Reading a friend’s memoir feels a bit like voyeurism. Reading a friend’s memoir of their husband, whom you have never met, feels a lot like voyeurism. When my friend Ericka Andersen sent me her new book Leaving Cloud 9, about her husband’s childhood and journey into adulthood, I let it sit on a shelf for months. It felt strange delving into his world in this way; a man I have only seen photos of over the last decade or so of their relationship.
While I was on vacation last week, I brought Ericka’s book with me after listening to her and one of my best friends, Mary Katharine Ham, discuss it on The Federalist podcast. Ericka’s husband Rick’s childhood sounded like mine in a lot of ways, and I was incredibly curious how someone like Rick ended up with someone like Ericka. Ericka, like my husband Seth, had a freakishly normal and loving childhood, and I admired her, as I admire Seth, for jumping into a relationship with someone with as much baggage as a 747.
Like Ericka, Seth was raised in an intensely normal and loving home. Seth and I had different childhoods in many ways: his parents are still married, mine divorced when I was a toddler; I grew up poor, he was upper middle class; he grew up in a committed Jewish home, we were a vague mix of Catholic and Reform Jewish; I bounced around from apartment to apartment and eventually to a trailer park every six months, his parents still own his childhood home. Like Ericka and Rick, you could never imagine the two of us getting together. In Leaving Cloud 9, Ericka explains the social science research indicating how increasingly rare it is for people of Ericka and Seth’s socioeconomic background marrying people like Rick and me.
Like all marriages, ours isn’t perfect. Yes, we have a podcast together, we tweet each other jokes constantly, but like all couples, we have our ups and downs. We have the same stresses as everyone else; it’s probably a good thing that Seth’s stresses are not mine, and my stresses are not Seth’s.
Last night at 1:30 am, I came out into our living room to confess to Seth I’m intensely stressed out about our finances. We’re not poor by any means, we’re living a comfortable middle-class life in the suburbs of New Jersey on a tight margin, but we’re doing fine. I can’t help but feel that we should be doing better; I look around at friends with homes valued over half a million dollars with taxes upwards of $15,000 per year; sending their kids to schools that cost $30,000 per year, per kid; going on exotic vacations or making major renovations to their homes. We’re comfortable in the three-bedroom apartment we’re in, but we’re not financially capable of doing any of those things. What are we doing wrong?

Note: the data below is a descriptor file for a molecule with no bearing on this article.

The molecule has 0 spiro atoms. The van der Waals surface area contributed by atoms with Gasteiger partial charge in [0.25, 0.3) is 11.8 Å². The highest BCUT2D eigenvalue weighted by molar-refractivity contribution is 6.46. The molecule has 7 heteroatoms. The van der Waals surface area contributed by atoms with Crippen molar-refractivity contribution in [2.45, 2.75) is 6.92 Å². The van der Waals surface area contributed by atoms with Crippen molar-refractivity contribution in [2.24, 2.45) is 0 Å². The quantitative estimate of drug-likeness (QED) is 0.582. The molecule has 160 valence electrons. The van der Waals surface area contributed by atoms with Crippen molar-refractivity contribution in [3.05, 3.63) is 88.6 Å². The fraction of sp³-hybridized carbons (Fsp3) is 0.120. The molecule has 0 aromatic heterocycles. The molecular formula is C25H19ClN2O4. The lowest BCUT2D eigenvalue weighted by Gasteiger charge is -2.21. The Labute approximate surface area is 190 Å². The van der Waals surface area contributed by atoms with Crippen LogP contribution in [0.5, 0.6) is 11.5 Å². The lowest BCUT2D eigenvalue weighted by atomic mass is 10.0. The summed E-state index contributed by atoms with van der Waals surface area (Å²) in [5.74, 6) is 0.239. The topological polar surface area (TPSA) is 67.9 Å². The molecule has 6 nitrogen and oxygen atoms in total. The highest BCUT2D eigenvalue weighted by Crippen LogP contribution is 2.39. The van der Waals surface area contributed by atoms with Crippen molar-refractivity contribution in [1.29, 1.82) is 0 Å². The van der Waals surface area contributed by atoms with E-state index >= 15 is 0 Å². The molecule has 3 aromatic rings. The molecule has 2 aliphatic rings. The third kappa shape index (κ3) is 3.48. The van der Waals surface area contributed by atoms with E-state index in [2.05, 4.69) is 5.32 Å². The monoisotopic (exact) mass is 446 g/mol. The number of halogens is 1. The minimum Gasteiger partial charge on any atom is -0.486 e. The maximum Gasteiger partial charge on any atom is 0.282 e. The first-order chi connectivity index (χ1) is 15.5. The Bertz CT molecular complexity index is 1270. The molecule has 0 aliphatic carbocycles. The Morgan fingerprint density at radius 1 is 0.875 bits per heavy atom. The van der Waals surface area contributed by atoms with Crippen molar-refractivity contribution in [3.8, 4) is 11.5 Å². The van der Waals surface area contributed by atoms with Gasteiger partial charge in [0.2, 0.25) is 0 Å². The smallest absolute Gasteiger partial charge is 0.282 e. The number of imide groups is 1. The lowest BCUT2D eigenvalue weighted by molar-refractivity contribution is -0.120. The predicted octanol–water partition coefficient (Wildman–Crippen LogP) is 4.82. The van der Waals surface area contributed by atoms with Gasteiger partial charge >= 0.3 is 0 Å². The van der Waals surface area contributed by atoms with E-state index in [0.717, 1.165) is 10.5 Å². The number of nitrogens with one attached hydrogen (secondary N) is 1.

Seth assured me we are not frivolous and we’re not destitute, and yet, I couldn’t help but cry in frustration. Money gets me stressed like nothing else on Earth, while Seth is cool as a cucumber about it. Reading Ericka’s book made me realize why. She wrote,
It’s tough to shake that feeling of possible homelessness, especially after having lived from motel to motel for weeks at a time as a young boy. Today, even with a great family and a relatively high two-person income, Rick will still say things like, “I am imagining having to live in my car” or “I just don’t want to end up homeless.”
The fear is very real, even when it’s irrational, as nearly anyone who has lived it can tell you. And there’s something especially terrifying about going it alone, without the backup of parents or siblings or even friends. The sense of walking a tightrope with no net persists even when you’ve long left the circus and are walking on solid ground. To rid oneself of those fears is a monumental task—one that Rick is still working on.
Reading those paragraphs made me cry. That’s exactly how I feel about money, despite the safety nets we have in place and the careers we’ve built.
People always assume growing up in an Orthodox Jewish household and a fairly secular mix of Catholic and Jewish is the greatest hurdle Seth and I face in our married lives. I have always said, and Ericka’s book reminded me, it’s the financial differences in our upbringings that make the most significant difference and causes the most problems between us. Growing up poor and rich is (I considered anyone with a home rich growing up, even if they were solidly middle class like Seth’s family are), and probably always will be, our greatest challenge.Published in